Normally, the final funding decisions would be made in October or November, and funding would start in January or February. Unfortunately, because that was after October 1, that meant the pay line would be determined by the fiscal 2005 budget, not the 2004 budget, and everyone knew the NIH budget would be more or less flat this year. In addition, 2004 was an election year, and all of our legislators, as they are wont to do every election year (and almost every year, period), didn't pass the fiscal 2005 budget on time. Some of you may remember that big 2005 Omnibus Budget bill that was being argued about in November. The NIH budget was in that bill. You may also remember the wrangling about some riders about abortion. Same bill. Consequently, the NIH budget wasn't passed until sometime around Thanksgiving, and it wasn't signed into law by the President until the middle of December. In the meantime, scientists everywhere who had applied on the same cycle as me twisted in the wind.

It gets worse. Shortly after the budget was passed, rumblings and rumors started, dark rumors of pay lines dropping precipitously. Senior faculty in our institution, who had contacts in the NIH and NCI heard through the grapevine that the payline was expected to take a bigger drop than expected. In fact, in my case, the rumored pay lines were right around the score I got on my grant, and no one knew if they would be higher or lower, if my grant would be funded or not. In a manner of months, I had gone from confidence that I was almost certainly finally going to "make it" to serious doubt. True, it wouldn't be the end of the world if my grant didn't get funded this cycle. I'd resubmit a revised application. But the pay line would almost certainly go down more next year, and I would no longer have the buffer of my Army grant to save me if I failed again.

Time passed. There was no news by Christmas. There was no news in early January. The next deadline for resubmission was March 1. I needed to know if I needed to get to work on a revised application. (It takes several weeks to write up these applications, get them looked at by colleagues, and produce new drafts.) The day before yesterday, I was wondering what I should do. Should I just start writing a revised application, assuming I wasn't going to get it? Yesterday morning, I started to put together the skeleton of a revised application. Yesterday afternoon, I got an e-mail from the NIH that the pay line had been set, and that I had made it by 0.4 percentile points!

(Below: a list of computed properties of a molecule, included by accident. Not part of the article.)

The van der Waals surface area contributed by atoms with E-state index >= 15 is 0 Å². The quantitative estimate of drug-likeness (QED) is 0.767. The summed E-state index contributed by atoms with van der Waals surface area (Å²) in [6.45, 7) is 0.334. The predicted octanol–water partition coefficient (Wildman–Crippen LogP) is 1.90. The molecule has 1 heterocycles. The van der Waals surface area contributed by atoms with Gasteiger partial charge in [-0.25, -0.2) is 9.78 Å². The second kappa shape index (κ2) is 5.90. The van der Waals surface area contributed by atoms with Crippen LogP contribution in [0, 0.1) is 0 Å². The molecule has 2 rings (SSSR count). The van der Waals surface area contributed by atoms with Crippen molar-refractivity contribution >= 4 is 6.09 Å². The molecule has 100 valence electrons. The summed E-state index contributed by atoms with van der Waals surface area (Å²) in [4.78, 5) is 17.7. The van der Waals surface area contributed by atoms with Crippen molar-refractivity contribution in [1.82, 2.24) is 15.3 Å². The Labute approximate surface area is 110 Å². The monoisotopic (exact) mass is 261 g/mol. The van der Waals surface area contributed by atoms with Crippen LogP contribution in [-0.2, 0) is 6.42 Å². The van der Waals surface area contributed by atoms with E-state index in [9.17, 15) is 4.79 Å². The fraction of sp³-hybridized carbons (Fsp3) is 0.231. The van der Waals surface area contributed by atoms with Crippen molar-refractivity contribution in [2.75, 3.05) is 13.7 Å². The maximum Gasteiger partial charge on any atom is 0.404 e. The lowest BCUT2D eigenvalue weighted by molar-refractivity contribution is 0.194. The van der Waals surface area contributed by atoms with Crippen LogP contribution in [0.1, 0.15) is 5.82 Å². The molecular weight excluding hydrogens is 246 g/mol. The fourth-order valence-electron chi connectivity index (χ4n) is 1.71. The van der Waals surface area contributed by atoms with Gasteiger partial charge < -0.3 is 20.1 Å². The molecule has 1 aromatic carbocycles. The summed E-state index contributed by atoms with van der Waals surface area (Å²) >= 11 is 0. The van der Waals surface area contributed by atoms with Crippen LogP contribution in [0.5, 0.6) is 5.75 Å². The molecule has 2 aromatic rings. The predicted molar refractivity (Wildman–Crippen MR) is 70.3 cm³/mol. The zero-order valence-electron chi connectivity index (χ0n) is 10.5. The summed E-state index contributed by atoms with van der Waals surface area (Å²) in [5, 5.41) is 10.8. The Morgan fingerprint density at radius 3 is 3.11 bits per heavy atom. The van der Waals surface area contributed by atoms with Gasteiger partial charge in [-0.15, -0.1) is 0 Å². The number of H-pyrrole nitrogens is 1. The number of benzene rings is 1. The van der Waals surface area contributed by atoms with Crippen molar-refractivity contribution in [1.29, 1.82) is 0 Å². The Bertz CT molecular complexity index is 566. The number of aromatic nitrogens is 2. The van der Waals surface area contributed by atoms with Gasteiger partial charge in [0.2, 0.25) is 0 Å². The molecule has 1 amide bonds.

Naturally, I'm relieved and elated.

Some may notice that I haven't really talked about the science. That was mainly because I wanted to convey a bit of the common experiences of most academic biomedical scientists when it comes to getting grants. I also wanted to point out the depressing funding situation that is developing. But the main reason is that I wanted to save that for another post. (I will say that my research involves tumor angiogenesis.) In any case, now that I have the R01, I'm getting really nervous. Now it's time to actually do the science, rather than write about it. There are no more excuses.

4 example(s) of insolence returned:


At 1/13/2005 1:09 PM, Blogger WordsRock said...

Congratulations. :)

Suzanne

 

At 8/04/2005 8:43 PM, Anonymous Anonymous said...

maybe now you can actually pay your people the NIH recommeded minimum...

 

At 8/04/2005 10:06 PM, Blogger Orac said...

I already have and do. It's university policy.

 

At 10/18/2005 2:46 PM, Blogger Gibbie the labrat said...

congrads. Angiogenesis is a hot field. I will be writing my first grant in January; an F32.